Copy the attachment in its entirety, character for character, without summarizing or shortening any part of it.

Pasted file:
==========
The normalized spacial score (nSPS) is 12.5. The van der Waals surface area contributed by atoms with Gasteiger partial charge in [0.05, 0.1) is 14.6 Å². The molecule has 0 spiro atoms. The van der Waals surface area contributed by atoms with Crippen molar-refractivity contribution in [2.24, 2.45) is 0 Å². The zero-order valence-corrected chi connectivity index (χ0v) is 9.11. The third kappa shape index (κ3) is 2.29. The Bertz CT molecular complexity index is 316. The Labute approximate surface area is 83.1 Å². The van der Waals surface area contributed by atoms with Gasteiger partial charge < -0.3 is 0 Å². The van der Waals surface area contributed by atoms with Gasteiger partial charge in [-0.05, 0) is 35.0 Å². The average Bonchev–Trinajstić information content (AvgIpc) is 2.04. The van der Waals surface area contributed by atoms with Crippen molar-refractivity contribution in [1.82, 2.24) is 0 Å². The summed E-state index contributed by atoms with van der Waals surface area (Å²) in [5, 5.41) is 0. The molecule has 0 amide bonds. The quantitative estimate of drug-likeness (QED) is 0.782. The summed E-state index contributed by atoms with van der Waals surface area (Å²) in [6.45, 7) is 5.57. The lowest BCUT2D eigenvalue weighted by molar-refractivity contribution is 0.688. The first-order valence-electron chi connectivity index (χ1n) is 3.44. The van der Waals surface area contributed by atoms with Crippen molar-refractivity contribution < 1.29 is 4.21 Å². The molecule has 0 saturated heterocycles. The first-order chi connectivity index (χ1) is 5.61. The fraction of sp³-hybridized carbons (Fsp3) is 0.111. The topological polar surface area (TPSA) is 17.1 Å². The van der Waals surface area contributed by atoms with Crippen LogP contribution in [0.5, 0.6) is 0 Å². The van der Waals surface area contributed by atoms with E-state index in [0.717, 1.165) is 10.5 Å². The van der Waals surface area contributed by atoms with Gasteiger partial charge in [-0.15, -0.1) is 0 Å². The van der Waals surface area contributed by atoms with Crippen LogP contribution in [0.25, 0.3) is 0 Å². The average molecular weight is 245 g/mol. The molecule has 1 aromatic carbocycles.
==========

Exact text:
The normalized spacial score (nSPS) is 12.5. The van der Waals surface area contributed by atoms with Gasteiger partial charge in [0.05, 0.1) is 14.6 Å². The molecule has 0 spiro atoms. The van der Waals surface area contributed by atoms with Crippen molar-refractivity contribution in [2.24, 2.45) is 0 Å². The zero-order valence-corrected chi connectivity index (χ0v) is 9.11. The third kappa shape index (κ3) is 2.29. The Bertz CT molecular complexity index is 316. The Labute approximate surface area is 83.1 Å². The van der Waals surface area contributed by atoms with Gasteiger partial charge < -0.3 is 0 Å². The van der Waals surface area contributed by atoms with Gasteiger partial charge in [-0.05, 0) is 35.0 Å². The average Bonchev–Trinajstić information content (AvgIpc) is 2.04. The van der Waals surface area contributed by atoms with Crippen molar-refractivity contribution in [1.82, 2.24) is 0 Å². The summed E-state index contributed by atoms with van der Waals surface area (Å²) in [5, 5.41) is 0. The molecule has 0 amide bonds. The quantitative estimate of drug-likeness (QED) is 0.782. The summed E-state index contributed by atoms with van der Waals surface area (Å²) in [6.45, 7) is 5.57. The lowest BCUT2D eigenvalue weighted by molar-refractivity contribution is 0.688. The first-order valence-electron chi connectivity index (χ1n) is 3.44. The van der Waals surface area contributed by atoms with Crippen molar-refractivity contribution < 1.29 is 4.21 Å². The molecule has 0 saturated heterocycles. The first-order chi connectivity index (χ1) is 5.61. The fraction of sp³-hybridized carbons (Fsp3) is 0.111. The topological polar surface area (TPSA) is 17.1 Å². The van der Waals surface area contributed by atoms with Crippen LogP contribution in [0.5, 0.6) is 0 Å². The van der Waals surface area contributed by atoms with E-state index in [0.717, 1.165) is 10.5 Å². The van der Waals surface area contributed by atoms with Gasteiger partial charge in [-0.15, -0.1) is 0 Å². The van der Waals surface area contributed by atoms with Crippen LogP contribution in [0.25, 0.3) is 0 Å². The average molecular weight is 245 g/mol. The molecule has 1 aromatic carbocycles.